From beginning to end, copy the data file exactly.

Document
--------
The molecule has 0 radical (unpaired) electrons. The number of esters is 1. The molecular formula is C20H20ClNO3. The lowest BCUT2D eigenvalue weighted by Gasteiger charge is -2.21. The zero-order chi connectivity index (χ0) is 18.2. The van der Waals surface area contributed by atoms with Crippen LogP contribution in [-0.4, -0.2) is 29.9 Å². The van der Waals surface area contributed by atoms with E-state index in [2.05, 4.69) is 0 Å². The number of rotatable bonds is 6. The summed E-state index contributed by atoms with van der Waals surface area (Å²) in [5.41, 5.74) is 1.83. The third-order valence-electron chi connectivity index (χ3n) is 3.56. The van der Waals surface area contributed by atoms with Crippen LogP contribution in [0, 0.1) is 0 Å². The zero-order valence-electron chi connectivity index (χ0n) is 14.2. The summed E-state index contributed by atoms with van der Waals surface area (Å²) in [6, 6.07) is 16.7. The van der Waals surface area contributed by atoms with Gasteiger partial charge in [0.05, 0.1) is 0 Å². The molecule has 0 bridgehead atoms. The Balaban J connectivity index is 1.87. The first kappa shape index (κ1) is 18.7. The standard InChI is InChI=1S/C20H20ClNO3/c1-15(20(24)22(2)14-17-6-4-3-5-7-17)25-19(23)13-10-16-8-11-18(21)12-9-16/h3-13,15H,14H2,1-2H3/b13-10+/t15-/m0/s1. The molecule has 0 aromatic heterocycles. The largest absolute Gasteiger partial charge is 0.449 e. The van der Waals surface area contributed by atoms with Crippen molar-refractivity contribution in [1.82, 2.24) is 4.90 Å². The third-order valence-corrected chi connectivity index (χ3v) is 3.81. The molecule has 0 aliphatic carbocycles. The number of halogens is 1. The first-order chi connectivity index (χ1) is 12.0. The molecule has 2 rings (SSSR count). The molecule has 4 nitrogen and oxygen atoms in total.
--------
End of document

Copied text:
The molecule has 0 radical (unpaired) electrons. The number of esters is 1. The molecular formula is C20H20ClNO3. The lowest BCUT2D eigenvalue weighted by Gasteiger charge is -2.21. The zero-order chi connectivity index (χ0) is 18.2. The van der Waals surface area contributed by atoms with Crippen LogP contribution in [-0.4, -0.2) is 29.9 Å². The van der Waals surface area contributed by atoms with E-state index in [2.05, 4.69) is 0 Å². The number of rotatable bonds is 6. The summed E-state index contributed by atoms with van der Waals surface area (Å²) in [5.41, 5.74) is 1.83. The third-order valence-electron chi connectivity index (χ3n) is 3.56. The van der Waals surface area contributed by atoms with Crippen LogP contribution in [0, 0.1) is 0 Å². The zero-order valence-electron chi connectivity index (χ0n) is 14.2. The summed E-state index contributed by atoms with van der Waals surface area (Å²) in [6, 6.07) is 16.7. The van der Waals surface area contributed by atoms with Gasteiger partial charge in [0.05, 0.1) is 0 Å². The molecule has 0 bridgehead atoms. The Balaban J connectivity index is 1.87. The first kappa shape index (κ1) is 18.7. The standard InChI is InChI=1S/C20H20ClNO3/c1-15(20(24)22(2)14-17-6-4-3-5-7-17)25-19(23)13-10-16-8-11-18(21)12-9-16/h3-13,15H,14H2,1-2H3/b13-10+/t15-/m0/s1. The molecule has 0 aromatic heterocycles. The largest absolute Gasteiger partial charge is 0.449 e. The van der Waals surface area contributed by atoms with Crippen molar-refractivity contribution in [1.82, 2.24) is 4.90 Å². The third-order valence-corrected chi connectivity index (χ3v) is 3.81. The molecule has 0 aliphatic carbocycles. The number of halogens is 1. The first-order chi connectivity index (χ1) is 12.0. The molecule has 2 rings (SSSR count). The molecule has 4 nitrogen and oxygen atoms in total.